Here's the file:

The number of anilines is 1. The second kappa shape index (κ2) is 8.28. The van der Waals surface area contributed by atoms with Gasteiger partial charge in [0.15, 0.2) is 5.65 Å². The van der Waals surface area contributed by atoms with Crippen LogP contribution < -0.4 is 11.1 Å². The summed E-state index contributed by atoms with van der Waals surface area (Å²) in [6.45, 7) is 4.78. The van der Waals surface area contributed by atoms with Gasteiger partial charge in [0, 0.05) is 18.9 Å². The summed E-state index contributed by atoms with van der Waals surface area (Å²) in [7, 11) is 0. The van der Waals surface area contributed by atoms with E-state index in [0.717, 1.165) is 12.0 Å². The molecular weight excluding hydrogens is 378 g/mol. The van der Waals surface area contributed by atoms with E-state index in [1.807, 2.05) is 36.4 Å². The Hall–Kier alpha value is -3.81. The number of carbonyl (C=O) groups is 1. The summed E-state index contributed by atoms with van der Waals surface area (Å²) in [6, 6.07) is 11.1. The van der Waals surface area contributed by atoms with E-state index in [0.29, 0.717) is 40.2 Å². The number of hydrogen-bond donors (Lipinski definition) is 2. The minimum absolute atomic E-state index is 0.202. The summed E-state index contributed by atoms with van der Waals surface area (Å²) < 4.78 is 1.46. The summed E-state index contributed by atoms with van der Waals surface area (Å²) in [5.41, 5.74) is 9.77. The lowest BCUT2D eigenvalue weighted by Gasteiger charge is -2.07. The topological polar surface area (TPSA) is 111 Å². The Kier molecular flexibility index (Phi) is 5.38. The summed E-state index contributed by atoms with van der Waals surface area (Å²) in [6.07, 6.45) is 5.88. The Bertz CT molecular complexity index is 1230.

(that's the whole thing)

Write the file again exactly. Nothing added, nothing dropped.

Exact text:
The number of anilines is 1. The second kappa shape index (κ2) is 8.28. The van der Waals surface area contributed by atoms with Gasteiger partial charge in [0.15, 0.2) is 5.65 Å². The van der Waals surface area contributed by atoms with Crippen LogP contribution < -0.4 is 11.1 Å². The summed E-state index contributed by atoms with van der Waals surface area (Å²) in [6.45, 7) is 4.78. The van der Waals surface area contributed by atoms with Gasteiger partial charge in [0, 0.05) is 18.9 Å². The summed E-state index contributed by atoms with van der Waals surface area (Å²) in [7, 11) is 0. The van der Waals surface area contributed by atoms with E-state index in [0.717, 1.165) is 12.0 Å². The molecular weight excluding hydrogens is 378 g/mol. The van der Waals surface area contributed by atoms with E-state index in [1.807, 2.05) is 36.4 Å². The Hall–Kier alpha value is -3.81. The number of carbonyl (C=O) groups is 1. The summed E-state index contributed by atoms with van der Waals surface area (Å²) in [6, 6.07) is 11.1. The van der Waals surface area contributed by atoms with E-state index in [0.29, 0.717) is 40.2 Å². The number of hydrogen-bond donors (Lipinski definition) is 2. The minimum absolute atomic E-state index is 0.202. The summed E-state index contributed by atoms with van der Waals surface area (Å²) < 4.78 is 1.46. The summed E-state index contributed by atoms with van der Waals surface area (Å²) in [5.41, 5.74) is 9.77. The lowest BCUT2D eigenvalue weighted by Gasteiger charge is -2.07. The topological polar surface area (TPSA) is 111 Å². The Kier molecular flexibility index (Phi) is 5.38. The summed E-state index contributed by atoms with van der Waals surface area (Å²) in [6.07, 6.45) is 5.88. The Bertz CT molecular complexity index is 1230.